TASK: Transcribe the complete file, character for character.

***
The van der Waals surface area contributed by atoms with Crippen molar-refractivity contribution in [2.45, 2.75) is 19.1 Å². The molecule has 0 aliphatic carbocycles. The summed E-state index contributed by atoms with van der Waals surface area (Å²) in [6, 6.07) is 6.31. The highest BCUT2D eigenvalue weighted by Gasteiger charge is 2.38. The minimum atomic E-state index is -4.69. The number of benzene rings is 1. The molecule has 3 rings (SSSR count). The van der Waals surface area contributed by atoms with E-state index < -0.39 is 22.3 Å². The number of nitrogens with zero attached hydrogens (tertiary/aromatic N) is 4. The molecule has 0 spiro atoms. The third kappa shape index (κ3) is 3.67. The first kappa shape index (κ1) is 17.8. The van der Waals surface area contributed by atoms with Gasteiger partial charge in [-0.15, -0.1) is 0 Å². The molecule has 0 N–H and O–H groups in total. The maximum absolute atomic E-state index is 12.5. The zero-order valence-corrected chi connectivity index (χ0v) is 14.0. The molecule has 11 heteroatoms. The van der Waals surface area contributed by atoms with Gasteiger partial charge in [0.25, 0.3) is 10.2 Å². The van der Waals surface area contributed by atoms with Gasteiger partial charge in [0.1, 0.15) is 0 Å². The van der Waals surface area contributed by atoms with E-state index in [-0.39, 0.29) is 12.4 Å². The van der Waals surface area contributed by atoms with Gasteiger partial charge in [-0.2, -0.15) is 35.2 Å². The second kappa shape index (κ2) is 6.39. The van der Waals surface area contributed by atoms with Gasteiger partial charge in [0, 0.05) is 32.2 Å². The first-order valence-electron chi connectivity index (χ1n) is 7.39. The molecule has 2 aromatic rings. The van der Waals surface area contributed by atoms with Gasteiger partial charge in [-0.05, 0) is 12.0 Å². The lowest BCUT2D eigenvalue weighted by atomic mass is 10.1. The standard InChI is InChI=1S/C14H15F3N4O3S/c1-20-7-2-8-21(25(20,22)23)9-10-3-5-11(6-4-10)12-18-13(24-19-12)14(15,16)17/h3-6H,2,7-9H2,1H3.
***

The van der Waals surface area contributed by atoms with Crippen molar-refractivity contribution in [2.45, 2.75) is 19.1 Å². The molecule has 0 aliphatic carbocycles. The summed E-state index contributed by atoms with van der Waals surface area (Å²) in [6, 6.07) is 6.31. The highest BCUT2D eigenvalue weighted by Gasteiger charge is 2.38. The minimum atomic E-state index is -4.69. The number of benzene rings is 1. The molecule has 3 rings (SSSR count). The van der Waals surface area contributed by atoms with E-state index < -0.39 is 22.3 Å². The number of nitrogens with zero attached hydrogens (tertiary/aromatic N) is 4. The molecule has 0 spiro atoms. The third kappa shape index (κ3) is 3.67. The first kappa shape index (κ1) is 17.8. The van der Waals surface area contributed by atoms with Gasteiger partial charge in [-0.15, -0.1) is 0 Å². The molecule has 0 N–H and O–H groups in total. The maximum absolute atomic E-state index is 12.5. The zero-order valence-corrected chi connectivity index (χ0v) is 14.0. The molecule has 11 heteroatoms. The van der Waals surface area contributed by atoms with Gasteiger partial charge in [0.25, 0.3) is 10.2 Å². The van der Waals surface area contributed by atoms with Gasteiger partial charge in [0.1, 0.15) is 0 Å². The van der Waals surface area contributed by atoms with E-state index in [-0.39, 0.29) is 12.4 Å². The van der Waals surface area contributed by atoms with Gasteiger partial charge in [-0.2, -0.15) is 35.2 Å². The second kappa shape index (κ2) is 6.39. The van der Waals surface area contributed by atoms with Gasteiger partial charge in [0, 0.05) is 32.2 Å². The first-order valence-electron chi connectivity index (χ1n) is 7.39. The molecule has 2 aromatic rings. The van der Waals surface area contributed by atoms with Gasteiger partial charge in [-0.05, 0) is 12.0 Å². The lowest BCUT2D eigenvalue weighted by atomic mass is 10.1. The standard InChI is InChI=1S/C14H15F3N4O3S/c1-20-7-2-8-21(25(20,22)23)9-10-3-5-11(6-4-10)12-18-13(24-19-12)14(15,16)17/h3-6H,2,7-9H2,1H3.